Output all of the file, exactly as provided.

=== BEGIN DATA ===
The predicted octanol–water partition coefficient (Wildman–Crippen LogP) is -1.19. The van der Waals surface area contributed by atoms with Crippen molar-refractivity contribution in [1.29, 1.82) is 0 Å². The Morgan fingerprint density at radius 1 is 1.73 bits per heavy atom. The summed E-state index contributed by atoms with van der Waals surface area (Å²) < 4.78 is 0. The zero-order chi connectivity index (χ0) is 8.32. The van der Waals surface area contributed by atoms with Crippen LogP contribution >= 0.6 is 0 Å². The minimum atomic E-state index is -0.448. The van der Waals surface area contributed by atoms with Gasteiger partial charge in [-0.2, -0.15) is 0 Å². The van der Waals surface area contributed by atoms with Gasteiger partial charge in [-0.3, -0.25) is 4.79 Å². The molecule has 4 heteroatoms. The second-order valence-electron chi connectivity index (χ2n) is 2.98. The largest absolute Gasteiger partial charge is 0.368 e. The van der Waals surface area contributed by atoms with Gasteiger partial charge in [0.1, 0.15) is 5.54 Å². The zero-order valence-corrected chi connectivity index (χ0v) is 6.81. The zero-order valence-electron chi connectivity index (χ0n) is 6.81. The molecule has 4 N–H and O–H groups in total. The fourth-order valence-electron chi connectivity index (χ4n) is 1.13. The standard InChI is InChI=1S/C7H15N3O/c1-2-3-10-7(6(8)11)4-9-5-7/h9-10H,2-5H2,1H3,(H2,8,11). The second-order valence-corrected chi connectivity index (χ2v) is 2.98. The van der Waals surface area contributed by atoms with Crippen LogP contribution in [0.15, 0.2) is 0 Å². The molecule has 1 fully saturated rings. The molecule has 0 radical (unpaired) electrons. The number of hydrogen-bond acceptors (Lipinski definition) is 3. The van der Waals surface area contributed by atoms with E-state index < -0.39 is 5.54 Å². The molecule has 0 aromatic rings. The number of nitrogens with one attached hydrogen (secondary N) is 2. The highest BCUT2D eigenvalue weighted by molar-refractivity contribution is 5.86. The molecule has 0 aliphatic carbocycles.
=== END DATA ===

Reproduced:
The predicted octanol–water partition coefficient (Wildman–Crippen LogP) is -1.19. The van der Waals surface area contributed by atoms with Crippen molar-refractivity contribution in [1.29, 1.82) is 0 Å². The Morgan fingerprint density at radius 1 is 1.73 bits per heavy atom. The summed E-state index contributed by atoms with van der Waals surface area (Å²) < 4.78 is 0. The zero-order chi connectivity index (χ0) is 8.32. The van der Waals surface area contributed by atoms with Crippen LogP contribution >= 0.6 is 0 Å². The minimum atomic E-state index is -0.448. The van der Waals surface area contributed by atoms with Gasteiger partial charge in [-0.2, -0.15) is 0 Å². The van der Waals surface area contributed by atoms with Gasteiger partial charge in [-0.3, -0.25) is 4.79 Å². The molecule has 4 heteroatoms. The second-order valence-electron chi connectivity index (χ2n) is 2.98. The largest absolute Gasteiger partial charge is 0.368 e. The van der Waals surface area contributed by atoms with Gasteiger partial charge in [0.1, 0.15) is 5.54 Å². The zero-order valence-corrected chi connectivity index (χ0v) is 6.81. The zero-order valence-electron chi connectivity index (χ0n) is 6.81. The molecule has 4 N–H and O–H groups in total. The fourth-order valence-electron chi connectivity index (χ4n) is 1.13. The standard InChI is InChI=1S/C7H15N3O/c1-2-3-10-7(6(8)11)4-9-5-7/h9-10H,2-5H2,1H3,(H2,8,11). The second-order valence-corrected chi connectivity index (χ2v) is 2.98. The van der Waals surface area contributed by atoms with Crippen LogP contribution in [0.15, 0.2) is 0 Å². The molecule has 1 fully saturated rings. The molecule has 0 radical (unpaired) electrons. The number of hydrogen-bond acceptors (Lipinski definition) is 3. The van der Waals surface area contributed by atoms with E-state index < -0.39 is 5.54 Å². The molecule has 0 aromatic rings. The number of nitrogens with one attached hydrogen (secondary N) is 2. The highest BCUT2D eigenvalue weighted by molar-refractivity contribution is 5.86. The molecule has 0 aliphatic carbocycles.